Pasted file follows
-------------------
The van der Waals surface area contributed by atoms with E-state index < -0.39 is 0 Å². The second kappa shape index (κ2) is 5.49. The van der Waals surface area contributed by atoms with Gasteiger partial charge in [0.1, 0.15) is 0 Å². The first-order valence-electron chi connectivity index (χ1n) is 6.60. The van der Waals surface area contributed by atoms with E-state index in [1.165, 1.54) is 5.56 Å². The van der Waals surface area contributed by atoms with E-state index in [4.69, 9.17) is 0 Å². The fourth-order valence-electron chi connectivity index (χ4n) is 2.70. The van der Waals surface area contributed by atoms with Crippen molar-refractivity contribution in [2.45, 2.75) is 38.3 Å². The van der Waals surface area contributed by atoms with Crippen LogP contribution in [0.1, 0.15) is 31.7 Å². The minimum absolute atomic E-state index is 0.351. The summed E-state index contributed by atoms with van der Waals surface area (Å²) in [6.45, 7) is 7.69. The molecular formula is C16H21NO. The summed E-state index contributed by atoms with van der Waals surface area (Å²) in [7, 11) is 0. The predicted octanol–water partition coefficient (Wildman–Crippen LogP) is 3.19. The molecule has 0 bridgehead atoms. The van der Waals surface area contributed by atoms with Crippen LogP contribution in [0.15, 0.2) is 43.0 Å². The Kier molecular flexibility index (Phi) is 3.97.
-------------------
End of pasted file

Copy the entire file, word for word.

The van der Waals surface area contributed by atoms with E-state index < -0.39 is 0 Å². The second kappa shape index (κ2) is 5.49. The van der Waals surface area contributed by atoms with Gasteiger partial charge in [0.1, 0.15) is 0 Å². The first-order valence-electron chi connectivity index (χ1n) is 6.60. The van der Waals surface area contributed by atoms with E-state index in [1.165, 1.54) is 5.56 Å². The van der Waals surface area contributed by atoms with E-state index in [4.69, 9.17) is 0 Å². The fourth-order valence-electron chi connectivity index (χ4n) is 2.70. The van der Waals surface area contributed by atoms with Crippen molar-refractivity contribution in [2.45, 2.75) is 38.3 Å². The van der Waals surface area contributed by atoms with Crippen LogP contribution in [0.1, 0.15) is 31.7 Å². The minimum absolute atomic E-state index is 0.351. The summed E-state index contributed by atoms with van der Waals surface area (Å²) in [6.45, 7) is 7.69. The molecular formula is C16H21NO. The summed E-state index contributed by atoms with van der Waals surface area (Å²) in [7, 11) is 0. The predicted octanol–water partition coefficient (Wildman–Crippen LogP) is 3.19. The molecule has 0 bridgehead atoms. The van der Waals surface area contributed by atoms with Crippen LogP contribution in [0.15, 0.2) is 43.0 Å². The Kier molecular flexibility index (Phi) is 3.97.